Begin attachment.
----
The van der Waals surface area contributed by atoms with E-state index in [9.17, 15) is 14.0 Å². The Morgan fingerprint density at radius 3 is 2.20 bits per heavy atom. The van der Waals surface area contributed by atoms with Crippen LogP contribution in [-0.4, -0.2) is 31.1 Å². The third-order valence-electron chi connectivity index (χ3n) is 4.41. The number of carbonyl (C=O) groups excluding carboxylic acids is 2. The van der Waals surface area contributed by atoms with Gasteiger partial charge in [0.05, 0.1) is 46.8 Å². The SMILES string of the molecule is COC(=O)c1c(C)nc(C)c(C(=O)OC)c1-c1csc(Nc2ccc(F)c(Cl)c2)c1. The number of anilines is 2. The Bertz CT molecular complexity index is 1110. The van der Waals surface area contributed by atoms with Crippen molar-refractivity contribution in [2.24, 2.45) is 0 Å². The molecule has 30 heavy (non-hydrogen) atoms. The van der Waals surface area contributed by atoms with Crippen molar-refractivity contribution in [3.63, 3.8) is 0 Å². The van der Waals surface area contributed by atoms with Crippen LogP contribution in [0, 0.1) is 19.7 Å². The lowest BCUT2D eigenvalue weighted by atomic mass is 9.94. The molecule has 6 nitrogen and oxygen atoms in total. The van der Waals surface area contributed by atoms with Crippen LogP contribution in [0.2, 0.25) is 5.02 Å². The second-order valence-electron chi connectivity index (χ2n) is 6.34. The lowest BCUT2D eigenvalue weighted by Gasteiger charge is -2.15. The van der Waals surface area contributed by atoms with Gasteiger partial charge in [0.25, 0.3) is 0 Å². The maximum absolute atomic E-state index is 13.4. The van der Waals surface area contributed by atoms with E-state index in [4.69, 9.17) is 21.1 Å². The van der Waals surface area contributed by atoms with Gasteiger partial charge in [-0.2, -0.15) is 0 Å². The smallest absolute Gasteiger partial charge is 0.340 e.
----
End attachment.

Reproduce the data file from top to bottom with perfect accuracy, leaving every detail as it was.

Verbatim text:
The van der Waals surface area contributed by atoms with E-state index in [9.17, 15) is 14.0 Å². The Morgan fingerprint density at radius 3 is 2.20 bits per heavy atom. The van der Waals surface area contributed by atoms with Crippen LogP contribution in [-0.4, -0.2) is 31.1 Å². The third-order valence-electron chi connectivity index (χ3n) is 4.41. The number of carbonyl (C=O) groups excluding carboxylic acids is 2. The van der Waals surface area contributed by atoms with Gasteiger partial charge in [0.05, 0.1) is 46.8 Å². The SMILES string of the molecule is COC(=O)c1c(C)nc(C)c(C(=O)OC)c1-c1csc(Nc2ccc(F)c(Cl)c2)c1. The number of anilines is 2. The Bertz CT molecular complexity index is 1110. The van der Waals surface area contributed by atoms with Crippen molar-refractivity contribution in [2.24, 2.45) is 0 Å². The molecule has 30 heavy (non-hydrogen) atoms. The van der Waals surface area contributed by atoms with Crippen molar-refractivity contribution in [3.63, 3.8) is 0 Å². The van der Waals surface area contributed by atoms with Crippen LogP contribution in [0, 0.1) is 19.7 Å². The lowest BCUT2D eigenvalue weighted by atomic mass is 9.94. The molecule has 6 nitrogen and oxygen atoms in total. The van der Waals surface area contributed by atoms with Crippen LogP contribution in [0.2, 0.25) is 5.02 Å². The second-order valence-electron chi connectivity index (χ2n) is 6.34. The lowest BCUT2D eigenvalue weighted by Gasteiger charge is -2.15. The van der Waals surface area contributed by atoms with Gasteiger partial charge in [0.25, 0.3) is 0 Å². The maximum absolute atomic E-state index is 13.4. The van der Waals surface area contributed by atoms with E-state index in [4.69, 9.17) is 21.1 Å². The van der Waals surface area contributed by atoms with Gasteiger partial charge in [-0.2, -0.15) is 0 Å². The smallest absolute Gasteiger partial charge is 0.340 e.